And that last assumes their agency's brass doesn't continually fill their schedules with additional law enforcement classes, rendering them unavailable to train private citizens. Or create policies imposing arbitrary limits on permit-to-purchase class sizes. Imagine if a local department's only trainer is allowed to offer the course no more than once per month, with an attendance limit of six people. How long do you think before you can get in?
So training is required before you can apply for permission to purchase a firearm, but it's not necessarily a given that training will be affordable or even available.
And yet, that's still not the most glaring problem of the training requirement.
Ready for it?
The most glaring problem is in paragraph (c), subparagraph (D): "In-person demonstration of the applicant's ability to lock, load, unload, fire and store a firearm before an instructor certified by a law enforcement agency."
Before a prospective gun owner can apply for a permit to receive a firearm, they must first demonstrate — in-person before a law-enforcement-certified trainer — the ability to safely handle a firearm they are not yet allowed to have. Where is this firearm supposed to come from?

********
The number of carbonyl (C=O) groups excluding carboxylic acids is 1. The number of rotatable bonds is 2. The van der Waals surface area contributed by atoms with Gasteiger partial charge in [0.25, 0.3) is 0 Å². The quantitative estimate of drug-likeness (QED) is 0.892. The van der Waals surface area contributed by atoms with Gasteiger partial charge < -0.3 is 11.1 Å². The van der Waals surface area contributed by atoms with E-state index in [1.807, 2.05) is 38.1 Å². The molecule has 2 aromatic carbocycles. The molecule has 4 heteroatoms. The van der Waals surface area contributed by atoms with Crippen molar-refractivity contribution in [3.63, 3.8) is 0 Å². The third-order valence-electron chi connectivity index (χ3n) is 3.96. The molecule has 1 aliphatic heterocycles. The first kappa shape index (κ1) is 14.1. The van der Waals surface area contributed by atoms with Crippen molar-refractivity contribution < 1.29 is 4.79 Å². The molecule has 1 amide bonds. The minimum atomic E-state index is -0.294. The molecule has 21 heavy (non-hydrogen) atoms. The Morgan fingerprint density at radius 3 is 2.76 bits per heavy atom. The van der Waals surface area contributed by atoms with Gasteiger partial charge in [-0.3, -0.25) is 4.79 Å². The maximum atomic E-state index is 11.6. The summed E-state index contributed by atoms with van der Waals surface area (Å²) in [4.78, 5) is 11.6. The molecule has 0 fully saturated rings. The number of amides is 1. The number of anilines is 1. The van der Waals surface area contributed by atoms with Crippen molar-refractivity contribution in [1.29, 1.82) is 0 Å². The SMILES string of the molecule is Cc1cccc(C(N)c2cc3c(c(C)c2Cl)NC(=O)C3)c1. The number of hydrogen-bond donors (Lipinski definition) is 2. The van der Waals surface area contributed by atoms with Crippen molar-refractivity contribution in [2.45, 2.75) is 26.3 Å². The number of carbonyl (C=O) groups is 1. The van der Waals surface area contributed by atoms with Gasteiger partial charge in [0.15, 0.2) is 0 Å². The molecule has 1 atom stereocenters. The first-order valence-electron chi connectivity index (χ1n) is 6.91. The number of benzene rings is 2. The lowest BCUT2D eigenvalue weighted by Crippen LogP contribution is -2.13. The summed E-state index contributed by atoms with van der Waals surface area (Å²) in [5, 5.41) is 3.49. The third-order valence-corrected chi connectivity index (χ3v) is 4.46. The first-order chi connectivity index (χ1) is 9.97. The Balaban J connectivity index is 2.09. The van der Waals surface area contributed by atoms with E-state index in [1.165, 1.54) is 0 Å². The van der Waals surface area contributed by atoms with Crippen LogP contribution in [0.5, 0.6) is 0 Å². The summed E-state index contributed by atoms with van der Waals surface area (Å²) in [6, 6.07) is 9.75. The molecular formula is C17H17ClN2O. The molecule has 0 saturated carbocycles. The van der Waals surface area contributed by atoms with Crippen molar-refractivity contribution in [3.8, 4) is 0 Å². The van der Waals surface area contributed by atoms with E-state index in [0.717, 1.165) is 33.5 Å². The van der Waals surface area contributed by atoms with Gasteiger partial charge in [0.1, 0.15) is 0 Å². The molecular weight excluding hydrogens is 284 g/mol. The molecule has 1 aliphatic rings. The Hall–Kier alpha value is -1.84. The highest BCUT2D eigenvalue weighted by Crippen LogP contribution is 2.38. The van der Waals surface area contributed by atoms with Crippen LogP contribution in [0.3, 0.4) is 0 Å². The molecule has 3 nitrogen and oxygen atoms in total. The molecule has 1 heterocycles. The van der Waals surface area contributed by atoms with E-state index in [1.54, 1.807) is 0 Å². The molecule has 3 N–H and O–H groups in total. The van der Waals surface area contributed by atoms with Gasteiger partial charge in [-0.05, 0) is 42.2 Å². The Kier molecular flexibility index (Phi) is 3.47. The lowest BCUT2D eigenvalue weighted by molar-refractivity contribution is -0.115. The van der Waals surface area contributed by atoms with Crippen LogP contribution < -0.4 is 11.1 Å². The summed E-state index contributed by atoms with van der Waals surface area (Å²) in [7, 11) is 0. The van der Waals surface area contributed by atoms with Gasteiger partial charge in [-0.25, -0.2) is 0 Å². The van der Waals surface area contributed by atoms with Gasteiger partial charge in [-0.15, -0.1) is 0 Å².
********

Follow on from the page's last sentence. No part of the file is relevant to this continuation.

And if someone were allowed to bring a gun they already own for the in-person demonstration, and then the background check for the permit-to-purchase revealed they are a "prohibited person" who cannot legally possess that firearm, how is that not a Fifth Amendment violation?
(On that note, will a private trainer who lacks "qualified immunity" want to open themselves to the legal liability of possibly letting a "prohibited person" handle his/her guns?)
This measure is a mess. I'd say someone who doesn't understand existing gun laws wrote it, but it's becoming clearer and clearer that measures like this are written to sound good and reasonable to people who don't know the current law, while dovetailing with the specifics of existing laws to create an impassable legal quagmire for current and prospective gun owners. It is deliberate.
More to come on this measure later. Stay safe out there.